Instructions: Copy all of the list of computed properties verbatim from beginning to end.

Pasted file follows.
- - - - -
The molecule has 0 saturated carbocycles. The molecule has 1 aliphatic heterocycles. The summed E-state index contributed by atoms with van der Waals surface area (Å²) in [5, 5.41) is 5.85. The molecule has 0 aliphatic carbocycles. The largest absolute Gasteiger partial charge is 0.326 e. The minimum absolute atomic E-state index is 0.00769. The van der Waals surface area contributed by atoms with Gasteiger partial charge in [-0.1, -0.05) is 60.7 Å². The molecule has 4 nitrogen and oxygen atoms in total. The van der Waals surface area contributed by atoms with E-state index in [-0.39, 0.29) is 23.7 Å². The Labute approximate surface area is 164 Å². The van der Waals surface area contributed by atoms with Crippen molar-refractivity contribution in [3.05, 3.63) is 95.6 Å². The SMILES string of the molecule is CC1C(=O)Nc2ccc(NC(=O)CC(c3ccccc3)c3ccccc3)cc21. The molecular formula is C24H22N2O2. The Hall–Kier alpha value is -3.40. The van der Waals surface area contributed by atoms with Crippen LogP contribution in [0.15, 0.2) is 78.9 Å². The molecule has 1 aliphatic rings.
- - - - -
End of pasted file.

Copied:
The molecule has 0 saturated carbocycles. The molecule has 1 aliphatic heterocycles. The summed E-state index contributed by atoms with van der Waals surface area (Å²) in [5, 5.41) is 5.85. The molecule has 0 aliphatic carbocycles. The largest absolute Gasteiger partial charge is 0.326 e. The minimum absolute atomic E-state index is 0.00769. The van der Waals surface area contributed by atoms with Gasteiger partial charge in [-0.1, -0.05) is 60.7 Å². The molecule has 4 nitrogen and oxygen atoms in total. The van der Waals surface area contributed by atoms with E-state index in [-0.39, 0.29) is 23.7 Å². The Labute approximate surface area is 164 Å². The van der Waals surface area contributed by atoms with Crippen molar-refractivity contribution in [3.05, 3.63) is 95.6 Å². The SMILES string of the molecule is CC1C(=O)Nc2ccc(NC(=O)CC(c3ccccc3)c3ccccc3)cc21. The molecular formula is C24H22N2O2. The Hall–Kier alpha value is -3.40. The van der Waals surface area contributed by atoms with Crippen LogP contribution in [0.15, 0.2) is 78.9 Å². The molecule has 1 aliphatic rings.